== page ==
What’s the relationship between the technological innovation of the past few decades and the widening inequality gap in America? That was the subject at issue in a Thursday night debate sponsored by FWD.us, the lobbying group created last year by a phalanx of tech-industry power players to press for immigration and education reform.
Don't Miss: Incredible Pokemon Gifts
Squaring off were PayPal founder and billionaire Peter Thiel and Andrew McAfee, an MIT business professor who studies the effects of technology on the economy.
After McAfee led off by citing research suggesting that digitization and automation have hurt middle-class workers, Thiel countered by saying the Computer Age isn’t the right time frame for consideration. The rapid rise in innovation began with the Industrial Revolution, he noted. In the last 40 years, he asserted, digital technology has been a counterweight to inequality, not an engine of it.
“I think generally there’s a trend toward equality in the sense that everyone has access to Facebook and Dropbox and LinkedIn and all these services.” (Not that no one has tried creating alternatives whose benefits would accrue only to the very rich.)
“I think technology has helped,” he continued. “You have things like Facebook, like Google. Technology has helped to offset some of the brutal effects of globalization” — that being, in Thiel’s view, the real force depressing middle-class incomes in America today. Whereas Chinese workers compete directly with American ones for jobs, computers generally don’t: “For the most part, the story of technology and people is one of compatibility.”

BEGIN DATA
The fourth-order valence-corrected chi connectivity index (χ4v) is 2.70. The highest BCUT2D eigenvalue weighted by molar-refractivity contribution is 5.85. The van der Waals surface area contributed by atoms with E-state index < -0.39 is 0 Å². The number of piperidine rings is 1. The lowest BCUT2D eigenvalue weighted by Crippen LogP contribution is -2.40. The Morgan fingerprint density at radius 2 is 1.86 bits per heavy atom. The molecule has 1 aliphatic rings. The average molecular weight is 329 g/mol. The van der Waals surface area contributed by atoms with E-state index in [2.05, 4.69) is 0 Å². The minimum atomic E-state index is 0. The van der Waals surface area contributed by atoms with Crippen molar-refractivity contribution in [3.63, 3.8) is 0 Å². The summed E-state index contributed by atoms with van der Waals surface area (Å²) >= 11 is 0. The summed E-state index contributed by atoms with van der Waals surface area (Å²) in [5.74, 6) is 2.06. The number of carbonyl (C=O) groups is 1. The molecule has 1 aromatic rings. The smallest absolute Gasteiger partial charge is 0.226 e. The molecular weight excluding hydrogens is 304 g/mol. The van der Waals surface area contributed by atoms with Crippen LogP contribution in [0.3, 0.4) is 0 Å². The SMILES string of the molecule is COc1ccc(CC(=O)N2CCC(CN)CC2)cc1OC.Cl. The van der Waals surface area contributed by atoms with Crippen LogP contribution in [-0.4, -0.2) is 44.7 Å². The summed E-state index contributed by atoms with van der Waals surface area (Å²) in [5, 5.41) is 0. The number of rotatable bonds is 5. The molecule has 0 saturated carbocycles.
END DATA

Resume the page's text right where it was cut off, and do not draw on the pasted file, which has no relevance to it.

Yet not only do Americans not appreciate the ways technology has improved their standard of living; they actively resent it. Whereas once mainstream movies celebrated the promise of tech — he cited “Star Trek” and “Back to the Future” as examples — more recently they’ve depicted it as a force to be feared, as in “Terminator,” “Avatar” and “Elysium.” (Never mind that “The Terminator” actually came out a year before “Back to the Future.”)
“The technology industry is an easy scapegoat,” he said. “People are looking for an excuse to beat up on tech….We should be aware that this is a psycho-sociological phenomenon that’s very widespread in our society and do everything we can to resist it.”
And what about the role of government in addressing inequality? That’s something Thiel, an arch-libertarian, touched on only briefly during the debate, but he expanded on it afterward.
I would say the right-versus-left debate is something like the left says there’s too much inequality and the right says the government is incredibly bad at spending money. And I sort think they’re both correct. I wouldn’t mind paying more in taxes if I felt the money was being spent as well as it was spent in the ‘30s or ‘50s. I live in the Marina area in San Francisco. They built the Golden Gate Bridge in three and a half years in the 1930s, ‘33 to ‘36. They’re now building an access road to the bridge that’s taken eight years and possibly will end up costing more in inflation adjusted dollars than the whole bridge cost in the ‘30s. So it’s one of the reasons I personally don’t want to pay more taxes, because I feel the government spends the money so extraordinarily badly. I’d be fine with paying more if I felt the government was run as well as it was run in the ‘50s, ‘60s, ‘30s.
I think it’s going to be hard to increase tax rates until the government does a better job than it’s been doing. That’s why things are so gridlocked.
But what about those times when government spending does exactly what it’s supposed to? This week brought the world the story of WhatsApp founder Jan Koum, an immigrant who went from living on food stamps to selling his company to Facebook for $19 billion.
Does Thiel think government spending of the sort that kept a young Koum fed is money well spent? I asked him.
I can’t speculate on the whole history of that. We have a safety net in this country. I think there are people who are heroically able to escape from the sort of welfare trap in which many people find themselves. But it’s far too rare for people to be able to do that, and that’s the problem. So we shouldn’t let…we really have to think about how we can have more mobility into the middle class for a broad range of people.